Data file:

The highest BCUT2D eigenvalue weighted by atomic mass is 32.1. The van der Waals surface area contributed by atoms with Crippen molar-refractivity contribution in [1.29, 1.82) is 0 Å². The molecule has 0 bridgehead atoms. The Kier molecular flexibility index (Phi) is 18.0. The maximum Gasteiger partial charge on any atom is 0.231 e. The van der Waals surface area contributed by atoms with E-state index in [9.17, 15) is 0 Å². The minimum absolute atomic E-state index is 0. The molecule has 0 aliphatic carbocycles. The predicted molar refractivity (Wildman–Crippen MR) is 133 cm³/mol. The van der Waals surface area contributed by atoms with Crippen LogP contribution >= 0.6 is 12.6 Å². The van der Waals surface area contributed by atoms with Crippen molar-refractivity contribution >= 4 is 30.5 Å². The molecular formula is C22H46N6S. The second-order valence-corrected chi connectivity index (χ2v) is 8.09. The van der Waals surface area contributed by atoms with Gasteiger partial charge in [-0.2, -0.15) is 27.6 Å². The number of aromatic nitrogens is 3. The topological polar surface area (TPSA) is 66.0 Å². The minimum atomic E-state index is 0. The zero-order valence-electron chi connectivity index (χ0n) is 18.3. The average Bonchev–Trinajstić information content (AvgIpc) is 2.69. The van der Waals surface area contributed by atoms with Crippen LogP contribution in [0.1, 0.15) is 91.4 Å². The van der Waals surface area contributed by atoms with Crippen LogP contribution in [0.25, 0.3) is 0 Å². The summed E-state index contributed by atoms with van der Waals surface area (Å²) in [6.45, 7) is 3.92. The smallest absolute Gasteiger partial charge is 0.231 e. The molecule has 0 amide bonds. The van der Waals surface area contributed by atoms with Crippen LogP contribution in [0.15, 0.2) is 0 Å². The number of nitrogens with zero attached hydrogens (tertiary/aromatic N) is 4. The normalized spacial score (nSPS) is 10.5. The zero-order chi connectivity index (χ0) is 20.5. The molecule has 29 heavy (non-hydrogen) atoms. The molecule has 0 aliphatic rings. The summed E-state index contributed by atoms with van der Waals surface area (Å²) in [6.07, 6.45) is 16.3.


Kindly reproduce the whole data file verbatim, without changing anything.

The highest BCUT2D eigenvalue weighted by atomic mass is 32.1. The van der Waals surface area contributed by atoms with Crippen molar-refractivity contribution in [1.29, 1.82) is 0 Å². The molecule has 0 bridgehead atoms. The Kier molecular flexibility index (Phi) is 18.0. The maximum Gasteiger partial charge on any atom is 0.231 e. The van der Waals surface area contributed by atoms with E-state index in [9.17, 15) is 0 Å². The minimum absolute atomic E-state index is 0. The molecule has 0 aliphatic carbocycles. The predicted molar refractivity (Wildman–Crippen MR) is 133 cm³/mol. The van der Waals surface area contributed by atoms with Crippen LogP contribution >= 0.6 is 12.6 Å². The van der Waals surface area contributed by atoms with Crippen molar-refractivity contribution >= 4 is 30.5 Å². The molecular formula is C22H46N6S. The second-order valence-corrected chi connectivity index (χ2v) is 8.09. The van der Waals surface area contributed by atoms with Gasteiger partial charge in [-0.2, -0.15) is 27.6 Å². The number of aromatic nitrogens is 3. The topological polar surface area (TPSA) is 66.0 Å². The minimum atomic E-state index is 0. The zero-order valence-electron chi connectivity index (χ0n) is 18.3. The average Bonchev–Trinajstić information content (AvgIpc) is 2.69. The van der Waals surface area contributed by atoms with Crippen LogP contribution in [0.1, 0.15) is 91.4 Å². The van der Waals surface area contributed by atoms with Crippen LogP contribution in [0.25, 0.3) is 0 Å². The summed E-state index contributed by atoms with van der Waals surface area (Å²) in [6.45, 7) is 3.92. The smallest absolute Gasteiger partial charge is 0.231 e. The molecule has 0 amide bonds. The van der Waals surface area contributed by atoms with Crippen LogP contribution in [0.15, 0.2) is 0 Å². The number of nitrogens with zero attached hydrogens (tertiary/aromatic N) is 4. The normalized spacial score (nSPS) is 10.5. The zero-order chi connectivity index (χ0) is 20.5. The molecule has 29 heavy (non-hydrogen) atoms. The molecule has 0 aliphatic rings. The summed E-state index contributed by atoms with van der Waals surface area (Å²) in [6.07, 6.45) is 16.3.